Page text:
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Discussion Starter #1
Saw there hasn't been a post on this for awhile.
Had the Traction Control/ECS issue. First noticed the cruise control kicked off, my RPM went up, the car slowed down. I switched over to manual mode. The warning messages were flashing on and off. I held the info button down and they reset. Since it has been a long time since it has happened I wanted to wait a few days before I took it into the dealer. Seems to be happening everyday now. Starts soon after I get into highway cruise speeds. Don't notice it much around town. Doesn't keep a hard fail so I might just have a damaged brake control module or a wiring problem. The dealer Service will hopefully find some stored codes to help narrow it down.
 

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Discussion Starter #4
The brake lights didn't come on that I noticed. I will look for that.
I will take it in today to see what codes if any are stored. I noticed this morning that it occurred when the car's cruise control is on and I was on a downgrade. The cruise went off and the traction warning lamp came on. I hope it does it again on the way to the dealer. Hate showing up and and there isn't a symptom.
 

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The brake lights didn't come on that I noticed. I will look for that.
I will take it in today to see what codes if any are stored. I noticed this morning that it occurred when the car's cruise control is on and I was on a downgrade. The cruise went off and the traction warning lamp came on. I hope it does it again on the way to the dealer. Hate showing up and and there isn't a symptom.
Keep me updated in regards to your progress at the dealer. Feel free to send me a private message if you have any questions in the meantime. Thank you.

Tricia, GM Customer Service.
 

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Discussion Starter #7
The Service dept. at Seaview In Lynnwood didn't find anything conclusive in the codes so they relearned the brake pedal. Same thing happened the next 2 mornings on the way to work. Didn't happen on the way home though. I hate intermittant problems. Left the car overnight pick it up today hopefully. i did noticed a down shift as the ECS light came on and the cruise kicked off. Thanks for the note Tricia
 

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If your concern does not seem to be resolved, please feel free to contact me privately. Be sure to include your contact information, VIN, current mileage, and dealer information. Thank you in advance.

Tricia, GM Customer Service.
 

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The Service dept. at Seaview In Lynnwood didn't find anything conclusive in the codes so they relearned the brake pedal. Same thing happened the next 2 mornings on the way to work. Didn't happen on the way home though. I hate intermittant problems. Left the car overnight pick it up today hopefully. i did noticed a down shift as the ECS light came on and the cruise kicked off. Thanks for the note Tricia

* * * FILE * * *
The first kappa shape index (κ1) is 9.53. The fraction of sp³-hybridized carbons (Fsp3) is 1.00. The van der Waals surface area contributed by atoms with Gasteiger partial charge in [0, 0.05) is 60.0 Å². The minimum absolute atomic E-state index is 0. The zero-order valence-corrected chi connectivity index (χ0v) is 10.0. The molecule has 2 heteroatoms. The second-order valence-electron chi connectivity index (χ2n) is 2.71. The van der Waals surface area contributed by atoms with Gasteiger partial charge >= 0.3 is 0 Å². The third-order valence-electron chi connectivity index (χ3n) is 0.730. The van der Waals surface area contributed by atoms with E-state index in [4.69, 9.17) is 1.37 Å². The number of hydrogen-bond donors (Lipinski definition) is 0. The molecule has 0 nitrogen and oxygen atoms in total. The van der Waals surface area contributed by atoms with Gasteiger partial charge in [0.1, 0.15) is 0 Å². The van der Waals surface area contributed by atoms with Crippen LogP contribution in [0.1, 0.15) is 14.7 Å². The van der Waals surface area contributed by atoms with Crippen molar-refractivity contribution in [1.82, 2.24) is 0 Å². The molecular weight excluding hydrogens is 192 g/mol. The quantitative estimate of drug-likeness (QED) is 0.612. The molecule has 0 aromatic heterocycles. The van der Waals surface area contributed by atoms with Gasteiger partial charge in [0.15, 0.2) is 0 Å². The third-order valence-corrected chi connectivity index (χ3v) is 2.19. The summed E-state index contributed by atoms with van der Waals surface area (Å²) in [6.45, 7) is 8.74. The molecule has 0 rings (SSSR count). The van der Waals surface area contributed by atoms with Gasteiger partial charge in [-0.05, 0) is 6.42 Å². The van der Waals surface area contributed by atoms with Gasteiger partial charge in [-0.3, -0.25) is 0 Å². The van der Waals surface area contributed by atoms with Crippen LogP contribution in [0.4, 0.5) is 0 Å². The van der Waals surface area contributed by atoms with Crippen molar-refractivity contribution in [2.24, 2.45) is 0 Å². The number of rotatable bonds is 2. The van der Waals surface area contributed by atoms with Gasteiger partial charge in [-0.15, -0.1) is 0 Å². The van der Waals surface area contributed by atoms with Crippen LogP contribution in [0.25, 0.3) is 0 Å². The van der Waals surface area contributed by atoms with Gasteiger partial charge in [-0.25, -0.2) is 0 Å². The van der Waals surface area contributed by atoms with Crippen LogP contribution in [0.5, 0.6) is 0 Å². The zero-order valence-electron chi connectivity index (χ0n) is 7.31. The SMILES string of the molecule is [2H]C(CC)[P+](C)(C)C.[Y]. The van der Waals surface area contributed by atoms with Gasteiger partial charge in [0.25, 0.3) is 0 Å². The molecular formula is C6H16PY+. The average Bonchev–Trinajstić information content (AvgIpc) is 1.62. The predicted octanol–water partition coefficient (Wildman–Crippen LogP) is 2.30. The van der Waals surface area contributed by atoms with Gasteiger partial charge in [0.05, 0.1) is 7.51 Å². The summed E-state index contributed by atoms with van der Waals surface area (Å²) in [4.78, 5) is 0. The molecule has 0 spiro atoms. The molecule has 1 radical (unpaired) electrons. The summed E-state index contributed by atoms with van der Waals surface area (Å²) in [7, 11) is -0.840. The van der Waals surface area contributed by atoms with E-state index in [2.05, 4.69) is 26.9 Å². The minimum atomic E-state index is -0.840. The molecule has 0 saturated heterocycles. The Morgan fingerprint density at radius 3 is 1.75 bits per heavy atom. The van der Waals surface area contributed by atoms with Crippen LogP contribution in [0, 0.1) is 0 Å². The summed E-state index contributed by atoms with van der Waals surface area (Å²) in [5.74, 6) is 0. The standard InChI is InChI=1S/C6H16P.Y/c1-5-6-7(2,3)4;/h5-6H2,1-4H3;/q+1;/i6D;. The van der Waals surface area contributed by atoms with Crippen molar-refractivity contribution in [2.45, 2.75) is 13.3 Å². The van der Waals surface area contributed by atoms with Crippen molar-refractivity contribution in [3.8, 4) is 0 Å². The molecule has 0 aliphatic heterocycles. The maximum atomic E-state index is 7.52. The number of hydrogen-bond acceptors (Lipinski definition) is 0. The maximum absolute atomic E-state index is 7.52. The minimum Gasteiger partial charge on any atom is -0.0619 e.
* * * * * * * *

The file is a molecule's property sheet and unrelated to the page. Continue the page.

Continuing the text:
I'm guessing their next attempt at a fix will be putting dielectric silicone gel on the BCM connector.
 

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If the traction control kicked off there almost has to be a trouble code stored somewhere, not on your paperwork from the dealer? Here's a bulletin, you may want to print this out and take it with you to the dealer next time.

#08-05-22-009C: Intermittently Brake Lights (Stop Lamps) Do Not Function Correctly, Cruise Control Inop, DTCs C0131/C0161/C0277 (Perform Repair Outlined) - (Sep 30, 2010)


Subject: Intermittently Brake Lights (Stop Lamps) Do Not Function Correctly, Extended Travel to Shift Out of Park, Cruise Control Inoperative, DTCs C0131, C0161 or C0277 Set (Perform Repair as Outlined)


Models: 2004-2008 Chevrolet Malibu, Malibu Maxx

2008 Chevrolet Malibu Classic

2008-2011 Chevrolet Malibu

2005-2010 Pontiac G6

2007-2009 Saturn AURA




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This bulletin is being revised to update the models. Please discard Corporate Bulletin Number 08-05-22-009B (Section 05 - Brakes).


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Condition
Some customers may comment that intermittently the brake lights do not function correctly. Other symptoms may include extended pedal travel required to shift out of PARK, cruise control does not function correctly, and DTC C0131, C0161 and/or C0277 may be set.

Cause
The most likely cause of this condition is high resistance due to terminal fretting corrosion in the body control module (BCM) C2 or X2 connector (specifically pins 18, 31 and 59).

Correction
DO NOT replace the BCM for this condition. Disconnecting the C2 or X2 connector, adding dielectric lubricant and reconnecting the connector per the procedure below will correct the high resistance condition due to terminal fretting corrosion.

Remove the right side front floor console side trim panel to access to the Body Control Module (BCM).
Locate the C2 or X2 connector on the BCM.
Unlatch the connector and disconnect the connector from the BCM.
Apply dielectric lubricant (clear gel), GM P/N 12377900 (in Canada, use P/N 10953529) or equivalent, on all the connector pins (apply with a one-inch nylon bristle brush). This will treat the pins against fretting corrosion.